Board to provide more information for sales tax increase
By Jim Buice
For the Clemmons Courier
After putting a resolution of support for Forsyth County to add a ¼-cent sales tax for teacher pay as an action item on Monday night’s agenda, the Clemmons Village Council deliberated on some of the wording and ultimately decided more education for voters on the matter should be the top priority.
So the board chose, by council consensus, to share more information on the village’s website and through social media platforms on what all is involved in the proposal, and to direct staff to craft another resolution for consideration at the Feb. 24 meeting.
The Winston-Salem/Forsyth County Schools and Forsyth County Board of Commissioners are drumming up support for the proposed ¼-cent increase of the county’s sales tax, which will be on the March 3 primary ballot, dedicated for teacher compensation supplements.
Angela Hairston, superintendent of the Winston-Salem/Forsyth County Schools, and Ted Kaplan, a Forsyth County commissioner, appeared before the council asking for support of the resolution — as they are doing with all municipalities throughout the county.
Hairston said that Clemmons Elementary lost 8 of 49 teachers last year, and Clemmons Middle School lost 9 of 65 teachers, citing the county system having the lowest supplement of all the major urban districts in the state. The proposed tax would generate an estimated $13 million for the first year and an increase from $2,000 to $3,000 more per teacher per year.
“Approximately 15 percent of our teachers leave our district every year,” said Hairston, who added there are currently 40 vacancies in the county. “A lot of it is due to pay. A lot of it is they go right next door. So we must stop the bleeding. We need to retain our great teachers.”
Kaplan, who also spoke at the previous meeting, said that passing the ¼-cent tax proposal would lower the county property tax rate by one cent and “somewhat level the playing field” on getting more funding for schools — hopefully putting Forsyth to be “equal or better than Guilford. If we don’t pass this, we’re going to be forced to look at raising property taxes.”
Kaplan said that all funds generated through the sales tax proposal will go toward teacher supplements, and he clarified how they would be distributed, based on a question on the impact for Clemmons.
“The decision is up to school board,” he said. “We will give the school board a check. They will decide where it goes. Each teacher will receive a raise. The more seasoned will get a larger supplement than those that are new. However, they will all get dramatic increases in their supplement. It’s fair to say it goes all over the county. It’s by teacher, not by school.”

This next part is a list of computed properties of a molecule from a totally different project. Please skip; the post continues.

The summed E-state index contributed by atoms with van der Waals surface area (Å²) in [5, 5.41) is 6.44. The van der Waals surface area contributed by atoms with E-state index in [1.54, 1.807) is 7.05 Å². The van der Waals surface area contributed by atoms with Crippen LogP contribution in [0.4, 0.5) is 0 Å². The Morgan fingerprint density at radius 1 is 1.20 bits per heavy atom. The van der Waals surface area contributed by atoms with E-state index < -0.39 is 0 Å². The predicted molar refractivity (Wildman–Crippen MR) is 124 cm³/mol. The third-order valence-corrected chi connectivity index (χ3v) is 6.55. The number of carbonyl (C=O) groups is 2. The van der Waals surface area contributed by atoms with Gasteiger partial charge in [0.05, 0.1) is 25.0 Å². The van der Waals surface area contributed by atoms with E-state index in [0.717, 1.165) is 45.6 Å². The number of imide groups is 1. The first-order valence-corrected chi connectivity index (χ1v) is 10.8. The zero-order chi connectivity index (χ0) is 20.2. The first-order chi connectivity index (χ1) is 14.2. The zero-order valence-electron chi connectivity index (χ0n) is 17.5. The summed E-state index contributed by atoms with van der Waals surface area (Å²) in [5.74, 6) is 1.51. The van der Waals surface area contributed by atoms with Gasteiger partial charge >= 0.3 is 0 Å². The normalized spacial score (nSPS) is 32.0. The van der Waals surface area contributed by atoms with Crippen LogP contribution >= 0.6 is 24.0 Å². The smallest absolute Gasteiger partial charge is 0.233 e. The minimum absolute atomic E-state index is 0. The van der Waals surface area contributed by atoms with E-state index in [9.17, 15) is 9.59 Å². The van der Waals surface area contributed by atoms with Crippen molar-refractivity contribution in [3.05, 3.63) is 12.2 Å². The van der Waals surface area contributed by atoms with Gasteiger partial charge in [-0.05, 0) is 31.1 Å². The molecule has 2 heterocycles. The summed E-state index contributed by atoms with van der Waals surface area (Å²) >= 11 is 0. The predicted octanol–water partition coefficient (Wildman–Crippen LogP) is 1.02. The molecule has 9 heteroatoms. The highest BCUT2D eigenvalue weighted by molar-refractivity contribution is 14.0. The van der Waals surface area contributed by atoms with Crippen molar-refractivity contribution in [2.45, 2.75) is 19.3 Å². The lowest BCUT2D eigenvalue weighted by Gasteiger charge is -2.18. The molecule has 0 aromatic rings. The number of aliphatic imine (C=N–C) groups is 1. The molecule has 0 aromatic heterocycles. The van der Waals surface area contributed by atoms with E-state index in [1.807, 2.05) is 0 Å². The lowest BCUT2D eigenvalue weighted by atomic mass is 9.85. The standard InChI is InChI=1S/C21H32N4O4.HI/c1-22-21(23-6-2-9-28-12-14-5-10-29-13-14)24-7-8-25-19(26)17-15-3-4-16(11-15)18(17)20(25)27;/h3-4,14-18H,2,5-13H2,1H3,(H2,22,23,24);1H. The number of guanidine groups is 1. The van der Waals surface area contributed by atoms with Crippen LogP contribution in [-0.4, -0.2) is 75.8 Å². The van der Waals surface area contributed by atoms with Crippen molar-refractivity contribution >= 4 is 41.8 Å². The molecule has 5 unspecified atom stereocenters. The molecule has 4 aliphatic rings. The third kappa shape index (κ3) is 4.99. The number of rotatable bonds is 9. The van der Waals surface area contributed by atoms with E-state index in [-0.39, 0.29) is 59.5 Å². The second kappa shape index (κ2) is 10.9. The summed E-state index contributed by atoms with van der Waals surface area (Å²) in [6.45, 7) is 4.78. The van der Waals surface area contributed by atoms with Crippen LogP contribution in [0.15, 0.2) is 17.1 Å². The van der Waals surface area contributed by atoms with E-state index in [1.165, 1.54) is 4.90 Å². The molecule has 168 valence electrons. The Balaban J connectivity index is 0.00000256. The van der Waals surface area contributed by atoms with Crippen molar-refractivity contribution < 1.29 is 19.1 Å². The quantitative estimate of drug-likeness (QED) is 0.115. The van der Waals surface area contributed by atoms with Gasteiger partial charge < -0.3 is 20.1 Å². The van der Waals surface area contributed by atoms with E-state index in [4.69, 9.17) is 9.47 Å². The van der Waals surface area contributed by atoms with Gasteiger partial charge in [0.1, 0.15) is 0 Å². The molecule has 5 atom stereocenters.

Councilwoman Michelle Barson led off the conversation of council members in a statement, saying, “While I would appreciate this council taking action on the resolution this evening and specifically, ask for them to support it, I value and appreciate that we were able to use our position as leaders in the community to bring the debate to the people and ask the tough questions necessary to educate our community on what the quarter-cent tax means.”
That led councilman Mike Rogers to ask about the wording of a phrase in the resolution that “urges all residents to vote for our teachers,” which led to a debate that while the council may support it, Rogers said, “We want our voters to make their own choices.”
Councilwoman Mary Cameron concurred, saying, “My personal opinion says that, ‘yes this is something I will probably vote in favor of,’ but I have a problem as an elected body telling our people how to vote on a certain matter.”
She added it might be a good idea to put it off and see what other communities do, and councilman Chris Wrights agreed.
“I support out teachers getting higher supplements, but I look at this as a school board issue and a county commissioner issue, and not a Village of Clemmons Council issue,” he said. “The county commissioners have elected to put this on the ballot to let the voters decide. Personally, I think Clemmons should stay out of it and let the voters decide.”
Mayor John Wait suggested it might be worth adding another edit about the property tax going up if the ¼-cent sales tax is not approved.